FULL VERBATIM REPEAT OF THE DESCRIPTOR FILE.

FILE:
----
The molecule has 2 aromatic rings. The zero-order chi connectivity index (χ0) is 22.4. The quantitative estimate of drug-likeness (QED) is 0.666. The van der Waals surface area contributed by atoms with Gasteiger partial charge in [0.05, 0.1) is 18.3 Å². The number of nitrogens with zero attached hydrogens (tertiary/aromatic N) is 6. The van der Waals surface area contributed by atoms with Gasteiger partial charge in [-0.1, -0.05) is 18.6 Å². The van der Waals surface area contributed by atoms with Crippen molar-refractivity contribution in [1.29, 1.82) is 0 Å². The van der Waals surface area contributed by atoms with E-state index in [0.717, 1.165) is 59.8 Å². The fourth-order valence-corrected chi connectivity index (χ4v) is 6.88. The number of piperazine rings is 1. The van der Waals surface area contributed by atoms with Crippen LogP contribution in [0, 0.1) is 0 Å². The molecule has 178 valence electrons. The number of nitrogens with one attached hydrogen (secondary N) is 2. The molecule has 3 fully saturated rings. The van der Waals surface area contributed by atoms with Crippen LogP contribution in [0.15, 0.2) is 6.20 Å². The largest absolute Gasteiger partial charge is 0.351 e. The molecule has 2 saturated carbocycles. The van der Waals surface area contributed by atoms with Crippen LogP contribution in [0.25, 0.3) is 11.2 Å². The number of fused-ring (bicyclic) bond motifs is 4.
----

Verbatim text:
The molecule has 2 aromatic rings. The zero-order chi connectivity index (χ0) is 22.4. The quantitative estimate of drug-likeness (QED) is 0.666. The van der Waals surface area contributed by atoms with Gasteiger partial charge in [0.05, 0.1) is 18.3 Å². The number of nitrogens with zero attached hydrogens (tertiary/aromatic N) is 6. The van der Waals surface area contributed by atoms with Gasteiger partial charge in [-0.1, -0.05) is 18.6 Å². The van der Waals surface area contributed by atoms with Crippen molar-refractivity contribution in [1.29, 1.82) is 0 Å². The van der Waals surface area contributed by atoms with E-state index in [0.717, 1.165) is 59.8 Å². The fourth-order valence-corrected chi connectivity index (χ4v) is 6.88. The number of piperazine rings is 1. The van der Waals surface area contributed by atoms with Crippen LogP contribution in [0, 0.1) is 0 Å². The molecule has 178 valence electrons. The number of nitrogens with one attached hydrogen (secondary N) is 2. The molecule has 3 fully saturated rings. The van der Waals surface area contributed by atoms with Crippen LogP contribution in [0.15, 0.2) is 6.20 Å². The largest absolute Gasteiger partial charge is 0.351 e. The molecule has 2 saturated carbocycles. The van der Waals surface area contributed by atoms with Crippen LogP contribution in [0.25, 0.3) is 11.2 Å². The number of fused-ring (bicyclic) bond motifs is 4.